- bare land.
VAT liability of commercial real estate
The supply of commercial real estate is subject to VAT at the standard rate of 5%. The supply of commercial real estate includes sale or lease. VAT is therefore due on the total consideration received for the supply of commercial real estate. Where the consideration for the supply is payable by instalment, VAT will be due on each instalment paid.
Any VAT on costs incurred in relation to the supply shall be recoverable in full.
Mixed use developments
Where a distinct part of a mixed-use development is supplied, the VAT liability applicable to the supply shall depend on the use of the part of the building which is being supplied i.e. the supply of a commercial unit shall be taxable at the standard rate, whilst the supply of a residential unit (other than the first supply) shall be exempt from VAT.
Where a mixed use-development is sold in its entirety, it shall be necessary to apportion the consideration received between the different parts of the building. The value of consideration relating to the residential part of the building shall be treated as exempt from VAT (or zero-rated, where the supply is the first supply), and the value of consideration relating to the commercial part of the building shall be treated as standard rated.
VAT recovery on development costs
Any VAT incurred on the construction of a mixed-use development should be recoverable in full.
VAT recovery on repair & maintenance costs
Input tax incurred on the repair and maintenance costs of a property which is used for wholly commercial purposes is recoverable in full.
Input tax incurred on the repairs and maintenance of a property which is used for wholly residential purposes is not recoverable.
Where input tax is incurred on a property which is used for both commercial and residential purposes, the taxpayer is required to directly attribute the VAT on costs incurred as far as reasonably possible. For example, where a building contains retail shops and residential apartments, any costs incurred which directly relate to the shops can be recovered in full. However, any costs which directly relate to the residential properties are not recoverable.
This then leaves an amount of input tax, often called residual input tax, where the cost is used for both parts of the business e.g. roof repairs.
The input tax must be apportioned in accordance with the following method:
a) Input Tax that relates wholly to supplies where input tax is recoverable (e.g. taxable supplies), is recoverable in full;
b) Input Tax that relates wholly to supplies where the input tax is non-recoverable (e.g. exempt and non-business supplies), is blocked in full;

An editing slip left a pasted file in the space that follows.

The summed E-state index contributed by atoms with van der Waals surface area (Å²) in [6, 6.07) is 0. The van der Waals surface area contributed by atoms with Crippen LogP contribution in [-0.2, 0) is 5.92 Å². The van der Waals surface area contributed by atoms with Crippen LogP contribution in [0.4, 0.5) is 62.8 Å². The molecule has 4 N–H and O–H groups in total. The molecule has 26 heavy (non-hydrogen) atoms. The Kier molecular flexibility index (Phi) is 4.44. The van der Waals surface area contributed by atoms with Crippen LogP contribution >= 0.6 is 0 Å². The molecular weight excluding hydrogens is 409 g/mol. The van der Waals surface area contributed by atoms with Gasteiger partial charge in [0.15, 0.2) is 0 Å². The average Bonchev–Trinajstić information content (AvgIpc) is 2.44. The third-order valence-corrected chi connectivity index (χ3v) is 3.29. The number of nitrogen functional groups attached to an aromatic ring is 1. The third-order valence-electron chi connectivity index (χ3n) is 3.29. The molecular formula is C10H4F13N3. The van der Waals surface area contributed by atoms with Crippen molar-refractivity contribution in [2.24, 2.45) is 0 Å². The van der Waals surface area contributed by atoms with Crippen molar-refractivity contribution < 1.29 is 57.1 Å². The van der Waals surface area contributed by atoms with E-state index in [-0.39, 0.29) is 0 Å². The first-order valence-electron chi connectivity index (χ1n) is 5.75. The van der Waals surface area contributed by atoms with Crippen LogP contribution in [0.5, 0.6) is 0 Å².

c) Input tax that cannot be allocated under (a) or (b) above (e.g. roof repairs) must be apportioned, and is known as “residual input tax”.
The residual input tax identified under point c) above should be apportioned using the following method:
1. Recoverable Tax % = supplies falling within paragraph (a) above / supplies falling within paragraph (a) + supplies falling within paragraph (b);
2. The percentage calculated under paragraph (1) above is then rounded to the nearest whole number; 3. The percentage calculated under paragraph (2) is to be multiplied by the amount of input tax referred to in paragraph (c) to establish the recoverable proportion of that input tax; and
The total recoverable input tax is then the sum of supplies falling within paragraph (a) plus the answer under paragraph (3).
Owners’ Associations and Management Entities
Where the OA/ME is conducting an economic activity and has the ability to register for VAT, any service charges made by the OA/ME should be subject to VAT at 5%.
As a result of charging VAT on the service charges, the OA/ME should therefore have the right to recover any VAT incurred on services it purchases from third parties for the purposes of maintaining the building.
Where a master developer incurs VAT in the course of constructing infrastructure on a large plot of land, the VAT on such costs should be recoverable as a general overhead cost of the business.
Where the business makes fully taxable supplies, the VAT incurred on the infrastructure costs shall therefore be recoverable in full. However, where the smaller plots of land in the master community are sold as bare land they shall be exempt from VAT, with no right to recover any VAT.
In the event that a mixture of bare land and commercial real estate is sold from the site, then the VAT incurred on infrastructure costs should be apportioned under the normal input tax apportionment rules.
Supplies between landlords & tenants
Where a landlord pays a prospective tenant to enter into a lease, the tenant is considered to be making a supply to the landlord of agreeing to enter into a contract.
If the tenant is registered for VAT then their services shall be subject to VAT at 5%, regardless of whether the property is a commercial or residential property.
Where the prospective tenant is not VAT registered any inducement paid by the landlord is outside the scope of VAT.
In addition, any inducements paid by a tenant to a third party to accept the assignment of a lease is not consideration for the assignment or grant, but is a standard-rated supply of services by the third party.
Where the landlord grants a rent-free period in return for no consideration, the rent-free period does not normally constitute a supply for VAT purposes. This is only the case where the tenant is not obliged or required to provide anything in return, and the tenant is not a related party.
If a landlord pays a tenant or licensee to surrender any interest in, right over or licence to occupy land, then that is a supply to the landlord by the tenant. The tenant is considered to be making a supply of agreeing to exit the lease early and if the tenant is registered for VAT then their services shall be subject to VAT at 5%. This is regardless of whether the property is a commercial or residential property.
Any consideration the landlord receives for any type of lease variation is taxable at 5% on the basis that the landlord is making a supply of agreeing to vary the lease terms.
Depending on the terms of the contract, dilapidation payments which are paid as damages or for breach of contract relating to a requirement to properly maintain the property may be considered to be outside the scope of VAT.
However, if the dilapidation payment represents consideration for repairs and maintenance works which should have been undertaken over the life of the lease by the tenant and which will be undertaken by the landlord, the payment involved is the consideration for a supply for VAT purposes and is subject to VAT at 5%.